For cod, the current primary age reader was unable to conduct production aging within the available time, and did not resume production aging until late in 2005.  Therefore, the previous age reader, who aged cod samples from 1984 to 2003, completed aging of all samples for the 2005 TRAC meeting.  Following production aging, the accuracy of this previous age reader was determined from a random subsample drawn from the NEFSC cod otolith reference collection.  Because of time constraints, no precision estimates were attempted. 

For haddock, age-reader precision was estimated on multiple occasions from blind second readings of subsamples from each NEFSC survey (autumn 2004 and spring  2005) and from each quarter of the 2004 NEFSC commercial port samples.  These exercises immediately followed the completion of each cruise or quarter.  Following the completion of production aging, age-reader accuracy was also assessed by re-aging a subsample from the NEFSC haddock otolith reference collection. 

For yellowtail flounder, age-reader precision was estimated three times from blind second readings of random subsamples from the 2004 Canadian Department of Fisheries and Oceans (DFO) port samples, the 2005 DFO spring survey, and a combination of U.S. samples (autumn 2004 and spring 2005 NEFSC surveys, plus 2004 NEFSC commercial port samples).  These latter samples were also re-aged by the person who was then being trained as a yellowtail age reader.  This trainee assumed yellowtail aging duties in 2006, after the previous age reader retired.  Both age readers worked together during production aging for the above samples, precluding an interreader comparison.


The total sample sizes associated with the accuracy and precision exercises were N = 106, 393, and 367 for cod, haddock, and yellowtail flounder, respectively.  Results for cod are presented in Figure 1, haddock in Figure 2, Figure 3, Figure 4, Figure 5, Figure 6, Figure 7, and Figure 8, and yellowtail in Figure 9, Figure 10, Figure 11, and Figure 12Table 1 summarizes these results.

The accuracy estimate for cod was high (91% agreement), and the total CV (1.5%) was low.  However, there was a tendency toward overaging by one year in the test readings (Figure 1).  Even so, the precision level was virtually the same as that obtained last year (91% agreement and 1.9% CV, Sutherland et al. 2004 [unpubl.]), suggesting that the temporary change to the previous age reader was not problematic.

For haddock, precision levels ranged between 91 and 98% agreement, with total CVs of 0.3–0.9% (Figure 2, Figure 2, Figure 3, Figure 4, Figure 5, Figure 6, and Figure 7), indicating a high level of consistency in age determinations.  No disagreement between readings was more than one year.  More importantly, no pattern of seasonal bias was present across exercises this year, as was observed last year in samples from the 1st and 2nd quarters (Sutherland et al. 2004 [unpubl.]).  This year’s results showed an increase in precision from last year (median of 86% agreement and 2.0% CV, Sutherland et al. 2004 [unpubl.]).  The relatively high accuracy estimate (94% agreement, 1.3% CV, Figure 8), coupled with consistently high precision results, supports the conclusion that the haddock age reader is performing at a reliable level of aging capability.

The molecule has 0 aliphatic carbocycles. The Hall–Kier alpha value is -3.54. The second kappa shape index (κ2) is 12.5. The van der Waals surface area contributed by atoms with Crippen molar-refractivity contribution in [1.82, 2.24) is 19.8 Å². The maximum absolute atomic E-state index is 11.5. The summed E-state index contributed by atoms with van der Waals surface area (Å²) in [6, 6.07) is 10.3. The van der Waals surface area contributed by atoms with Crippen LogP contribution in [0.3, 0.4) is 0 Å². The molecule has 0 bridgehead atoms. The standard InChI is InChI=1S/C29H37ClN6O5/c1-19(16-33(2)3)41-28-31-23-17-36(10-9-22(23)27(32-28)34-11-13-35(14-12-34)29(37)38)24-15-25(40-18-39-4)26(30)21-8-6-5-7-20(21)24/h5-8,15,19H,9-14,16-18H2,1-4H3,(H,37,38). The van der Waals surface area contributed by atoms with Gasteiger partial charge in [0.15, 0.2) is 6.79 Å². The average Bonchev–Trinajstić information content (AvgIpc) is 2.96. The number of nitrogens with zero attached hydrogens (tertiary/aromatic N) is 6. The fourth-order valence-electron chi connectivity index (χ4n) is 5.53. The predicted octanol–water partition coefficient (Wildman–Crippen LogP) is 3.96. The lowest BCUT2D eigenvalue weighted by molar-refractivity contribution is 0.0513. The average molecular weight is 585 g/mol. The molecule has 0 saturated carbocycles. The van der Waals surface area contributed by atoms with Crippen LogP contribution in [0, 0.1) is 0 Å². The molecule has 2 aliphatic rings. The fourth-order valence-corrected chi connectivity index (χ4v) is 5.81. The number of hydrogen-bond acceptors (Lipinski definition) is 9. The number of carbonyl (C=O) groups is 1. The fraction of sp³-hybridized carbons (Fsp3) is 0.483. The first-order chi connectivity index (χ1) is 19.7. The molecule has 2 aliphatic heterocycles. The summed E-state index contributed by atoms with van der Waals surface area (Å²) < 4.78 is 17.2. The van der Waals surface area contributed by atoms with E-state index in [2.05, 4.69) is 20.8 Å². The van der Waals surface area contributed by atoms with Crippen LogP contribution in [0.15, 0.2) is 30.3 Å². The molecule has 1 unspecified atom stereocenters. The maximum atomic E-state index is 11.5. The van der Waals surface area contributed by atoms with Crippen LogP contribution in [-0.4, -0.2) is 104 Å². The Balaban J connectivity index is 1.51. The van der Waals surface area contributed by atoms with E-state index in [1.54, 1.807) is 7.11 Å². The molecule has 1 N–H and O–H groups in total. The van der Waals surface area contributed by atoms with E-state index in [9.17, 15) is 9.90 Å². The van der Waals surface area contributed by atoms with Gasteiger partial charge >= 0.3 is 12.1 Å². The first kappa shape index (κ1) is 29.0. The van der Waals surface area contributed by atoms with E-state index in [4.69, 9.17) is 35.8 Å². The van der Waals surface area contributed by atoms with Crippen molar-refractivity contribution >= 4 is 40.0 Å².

Precision levels for yellowtail flounder aging were consistent between Canadian samples from the 2004 DFO port samples (86% agreement, 2.5% CV, Figure 9) and the 2005 DFO spring survey (92% agreement, 1.8% CV, Figure 10). In the port samples, there was a tendency towards higher ages for intermediate-age fish in the second readings.  The values obtained for U.S. samples, however, were less precise (71% agreement and 6.6% CV, Figure 11) and revealed a bias towards underaging of older fish (age ≥ 4 years) in the second readings. 

When the latter exercise was performed by the trainee, results were comparably precise (73% agreement, 6.1% CV, Figure 12) but did not exhibit a bias.  This may indicate that the change in age readers for yellowtail flounder could increase the reliability of age determinations.  Nevertheless, the new reader’s progress was closely monitored in the first year of production aging.

Observations of poor scale condition in yellowtail flounder from eastern Georges Bank, which began in 2002, have continued in these samples.  The scales were characterized by actual holes and moderate to severe erosion of the anterior scale edges (illustrated in Sutherland et al. 2004 [unpubl.]).  This condition remains unexplained. 

In summary, U.S. age determinations for cod and haddock appear to be reliable during recent production aging.  Yellowtail flounder aging precision was acceptable for Canadian samples, but lower among U.S. samples.  This situation may improve among samples aged in 2006, after the new age reader has take responsibility for production aging in this species.


Campana SE.  2001.  Accuracy, precision, and quality control in age determination, including a review of the use and abuse of age validation methods.  J Fish Biol. 59:197-242.

Campana SE, Annand MC, McMillan JI.  1995.  Graphical and statistical methods for determining the consistency of age determinations.  Trans Am Fish Soc. 124:131-138.

Hunt JJ, O'Brien L, and Hatt B.  2005.  Population status of eastern Georges Bank cod (unit areas 5Zj,m) for 1978-2006.  TRAC Ref Doc. 2005/01; 48 p. Available at

Penttila J and Dery LM. 1988.  Age determination methods for northwest Atlantic species.  NOAA Tech Rep NMFS 72; 135 p.  Available at

Silva V, Munroe N, Pregracke SE, Burnett J.  2004.  Age structure reference collections:  the importance of being earnest.  In:  Johnson DL, Finneran TW, Phelan BA, Deshpande AD, Noonan CL, Fromm S, Dowds DM, compilers.  Current fisheries research and future ecosystems science in the Northeast Center: collected abstracts of the Northeast Fisheries Science Center's Eighth Science Symposium, Atlantic City, New Jersey, February 3-5, 2004.  Northeast Fish Sci Cent Ref Doc. 04-01; p. 60. 

Stone HH, and Legault CM.  2005.  Stock assessment of Georges Bank (5Zhjmn) yellowtail flounder for 2005.  TRAC Ref Doc. 2005/04; 83 p. Available at

Van Eeckhaute L and Brodziak J.  2005.  Assessment of haddock on eastern Georges Bank.  TRAC Ref Doc. 2005/03; 77 p. Available at